Major Methane Spikes From Warming Sea Beds Are Compounding a Vastly Underestimated Climate Change Challenge
2014: earthly methane stores, warming seas, Arctic ice loss, and major climate destabilization.
Methane spikes from warming sea bed floors have caused recent arctic atmospheric methane levels to temporarily increase by an amount equal to or higher than the entire percentage concentration of methane found in the atmosphere before the industrial revolution.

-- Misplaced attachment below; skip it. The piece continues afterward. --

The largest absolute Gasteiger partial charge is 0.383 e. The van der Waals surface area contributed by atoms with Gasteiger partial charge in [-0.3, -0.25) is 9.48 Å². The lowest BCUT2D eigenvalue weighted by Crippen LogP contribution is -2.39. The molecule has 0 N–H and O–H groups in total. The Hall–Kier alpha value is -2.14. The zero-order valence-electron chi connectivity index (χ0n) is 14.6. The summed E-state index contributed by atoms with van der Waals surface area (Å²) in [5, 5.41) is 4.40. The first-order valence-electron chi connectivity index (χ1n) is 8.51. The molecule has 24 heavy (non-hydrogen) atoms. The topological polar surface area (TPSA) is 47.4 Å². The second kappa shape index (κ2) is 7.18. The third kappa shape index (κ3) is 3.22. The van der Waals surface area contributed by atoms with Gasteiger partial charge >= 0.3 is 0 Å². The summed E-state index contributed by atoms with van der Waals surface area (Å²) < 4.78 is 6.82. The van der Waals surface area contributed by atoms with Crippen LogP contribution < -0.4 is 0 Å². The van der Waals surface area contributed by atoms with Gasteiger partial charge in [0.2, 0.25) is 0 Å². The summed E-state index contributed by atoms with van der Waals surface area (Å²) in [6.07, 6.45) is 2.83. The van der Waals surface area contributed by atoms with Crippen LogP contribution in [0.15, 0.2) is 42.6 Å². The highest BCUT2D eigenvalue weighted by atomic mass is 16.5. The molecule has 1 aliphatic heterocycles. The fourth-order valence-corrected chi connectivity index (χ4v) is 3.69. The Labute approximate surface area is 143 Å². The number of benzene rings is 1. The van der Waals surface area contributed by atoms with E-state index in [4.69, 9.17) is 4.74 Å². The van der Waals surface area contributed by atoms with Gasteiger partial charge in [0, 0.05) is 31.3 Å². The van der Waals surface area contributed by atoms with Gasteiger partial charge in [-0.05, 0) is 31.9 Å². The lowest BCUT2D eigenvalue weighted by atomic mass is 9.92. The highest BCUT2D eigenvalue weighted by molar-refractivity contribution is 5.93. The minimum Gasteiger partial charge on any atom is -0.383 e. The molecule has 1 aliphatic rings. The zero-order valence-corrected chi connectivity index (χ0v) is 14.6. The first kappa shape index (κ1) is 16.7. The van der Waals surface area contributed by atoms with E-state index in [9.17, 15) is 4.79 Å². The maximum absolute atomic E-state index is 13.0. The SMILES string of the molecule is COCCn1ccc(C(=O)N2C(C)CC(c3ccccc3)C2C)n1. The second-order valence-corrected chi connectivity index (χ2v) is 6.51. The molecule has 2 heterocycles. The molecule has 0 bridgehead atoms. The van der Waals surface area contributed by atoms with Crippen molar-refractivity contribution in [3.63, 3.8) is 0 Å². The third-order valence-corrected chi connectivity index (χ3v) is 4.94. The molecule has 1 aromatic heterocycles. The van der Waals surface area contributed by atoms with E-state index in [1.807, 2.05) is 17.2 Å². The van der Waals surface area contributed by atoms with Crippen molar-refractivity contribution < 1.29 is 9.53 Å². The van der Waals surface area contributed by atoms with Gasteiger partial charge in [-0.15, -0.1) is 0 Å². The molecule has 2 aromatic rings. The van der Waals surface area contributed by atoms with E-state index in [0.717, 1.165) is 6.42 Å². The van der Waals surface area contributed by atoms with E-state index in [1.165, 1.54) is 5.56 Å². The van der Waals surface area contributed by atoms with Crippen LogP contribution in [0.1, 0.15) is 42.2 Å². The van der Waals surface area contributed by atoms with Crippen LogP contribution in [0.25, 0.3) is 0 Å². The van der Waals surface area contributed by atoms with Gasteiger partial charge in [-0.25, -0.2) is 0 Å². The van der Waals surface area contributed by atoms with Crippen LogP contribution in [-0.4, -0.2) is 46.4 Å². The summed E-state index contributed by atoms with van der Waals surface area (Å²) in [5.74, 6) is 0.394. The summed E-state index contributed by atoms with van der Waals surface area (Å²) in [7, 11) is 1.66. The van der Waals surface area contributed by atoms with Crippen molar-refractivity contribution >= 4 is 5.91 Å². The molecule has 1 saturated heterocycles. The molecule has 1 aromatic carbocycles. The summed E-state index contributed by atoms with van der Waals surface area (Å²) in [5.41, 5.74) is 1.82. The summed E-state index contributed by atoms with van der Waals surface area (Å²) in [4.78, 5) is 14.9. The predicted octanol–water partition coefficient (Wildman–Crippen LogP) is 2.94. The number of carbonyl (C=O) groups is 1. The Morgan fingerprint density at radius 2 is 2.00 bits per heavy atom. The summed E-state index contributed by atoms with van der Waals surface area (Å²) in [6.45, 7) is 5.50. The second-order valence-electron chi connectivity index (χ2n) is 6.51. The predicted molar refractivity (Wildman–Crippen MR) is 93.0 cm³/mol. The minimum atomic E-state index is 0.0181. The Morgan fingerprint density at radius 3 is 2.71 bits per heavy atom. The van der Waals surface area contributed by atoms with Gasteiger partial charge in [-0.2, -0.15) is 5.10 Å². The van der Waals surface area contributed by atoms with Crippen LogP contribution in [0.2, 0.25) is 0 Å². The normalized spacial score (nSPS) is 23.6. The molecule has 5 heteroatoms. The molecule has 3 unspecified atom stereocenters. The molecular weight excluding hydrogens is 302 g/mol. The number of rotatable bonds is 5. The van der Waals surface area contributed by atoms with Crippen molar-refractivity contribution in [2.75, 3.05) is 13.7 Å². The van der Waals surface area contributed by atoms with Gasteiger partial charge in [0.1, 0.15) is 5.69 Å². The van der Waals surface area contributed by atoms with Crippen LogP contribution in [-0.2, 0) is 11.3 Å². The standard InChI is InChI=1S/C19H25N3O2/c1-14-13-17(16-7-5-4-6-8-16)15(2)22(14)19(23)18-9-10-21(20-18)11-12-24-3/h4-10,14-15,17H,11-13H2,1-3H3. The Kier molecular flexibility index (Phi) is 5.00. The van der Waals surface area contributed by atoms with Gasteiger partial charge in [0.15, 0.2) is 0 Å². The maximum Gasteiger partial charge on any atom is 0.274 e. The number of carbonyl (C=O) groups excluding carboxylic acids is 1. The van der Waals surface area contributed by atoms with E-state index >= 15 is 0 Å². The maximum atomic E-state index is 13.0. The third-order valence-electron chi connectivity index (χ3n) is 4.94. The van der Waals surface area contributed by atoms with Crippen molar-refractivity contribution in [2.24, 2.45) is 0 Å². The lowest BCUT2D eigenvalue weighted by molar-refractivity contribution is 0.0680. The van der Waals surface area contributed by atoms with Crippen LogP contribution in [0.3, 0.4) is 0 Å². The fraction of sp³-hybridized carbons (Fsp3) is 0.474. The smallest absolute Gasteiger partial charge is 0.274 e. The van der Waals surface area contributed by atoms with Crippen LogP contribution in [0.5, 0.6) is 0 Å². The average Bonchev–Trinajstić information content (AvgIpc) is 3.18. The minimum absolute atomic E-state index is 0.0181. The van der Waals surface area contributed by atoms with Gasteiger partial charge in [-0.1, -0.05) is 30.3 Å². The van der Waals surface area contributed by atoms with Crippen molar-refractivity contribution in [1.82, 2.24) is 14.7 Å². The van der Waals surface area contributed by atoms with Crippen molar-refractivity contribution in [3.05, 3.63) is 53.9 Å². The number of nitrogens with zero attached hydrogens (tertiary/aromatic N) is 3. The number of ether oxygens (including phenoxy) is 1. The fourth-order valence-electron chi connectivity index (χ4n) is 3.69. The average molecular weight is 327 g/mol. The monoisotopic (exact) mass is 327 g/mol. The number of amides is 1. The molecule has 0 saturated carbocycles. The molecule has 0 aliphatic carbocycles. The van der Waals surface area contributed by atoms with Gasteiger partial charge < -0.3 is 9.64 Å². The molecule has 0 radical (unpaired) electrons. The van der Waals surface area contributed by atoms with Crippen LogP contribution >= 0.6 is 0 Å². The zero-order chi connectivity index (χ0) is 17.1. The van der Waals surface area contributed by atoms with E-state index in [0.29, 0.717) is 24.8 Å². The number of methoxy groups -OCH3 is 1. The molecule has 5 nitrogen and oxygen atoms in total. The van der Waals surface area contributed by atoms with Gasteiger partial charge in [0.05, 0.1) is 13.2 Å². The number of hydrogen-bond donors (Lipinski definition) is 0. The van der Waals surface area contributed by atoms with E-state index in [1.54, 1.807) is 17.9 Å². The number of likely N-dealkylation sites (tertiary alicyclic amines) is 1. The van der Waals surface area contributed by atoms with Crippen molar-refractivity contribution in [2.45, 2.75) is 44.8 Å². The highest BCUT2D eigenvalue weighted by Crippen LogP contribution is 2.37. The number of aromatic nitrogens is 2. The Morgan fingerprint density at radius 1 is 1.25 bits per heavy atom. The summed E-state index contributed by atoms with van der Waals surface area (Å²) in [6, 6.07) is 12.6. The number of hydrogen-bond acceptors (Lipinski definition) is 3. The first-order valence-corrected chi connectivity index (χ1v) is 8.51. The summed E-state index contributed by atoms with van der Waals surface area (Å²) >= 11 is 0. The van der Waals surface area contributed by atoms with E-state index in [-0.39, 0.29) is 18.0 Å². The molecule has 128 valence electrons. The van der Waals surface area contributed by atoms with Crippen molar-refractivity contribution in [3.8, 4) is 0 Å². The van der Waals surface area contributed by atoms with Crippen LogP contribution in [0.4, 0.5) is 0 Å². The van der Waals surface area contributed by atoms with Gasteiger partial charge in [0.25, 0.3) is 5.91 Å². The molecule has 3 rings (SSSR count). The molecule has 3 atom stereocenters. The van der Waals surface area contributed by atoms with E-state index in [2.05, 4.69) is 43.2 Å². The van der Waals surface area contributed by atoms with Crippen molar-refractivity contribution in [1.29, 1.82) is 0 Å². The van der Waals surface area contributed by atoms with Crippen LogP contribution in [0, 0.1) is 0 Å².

This occurred in September of last year as well, when methane levels spiked to over 2500 ppb in the arctic.
A couple of days ago, atmospheric concentrations of methane over the arctic region reached 2666 ppb.
This happens when shallow sea bed areas – previously essentially frozen solid for hundreds of thousands if not more years – warm up and thaw sufficiently to release methane otherwise tightly held in frozen clathrates along much of the upper ocean shelf sea bed floor.
How does this happen?
Each year, on average, less and less arctic sea ice – which in the past has dwindled during late summers somewhat but for the…
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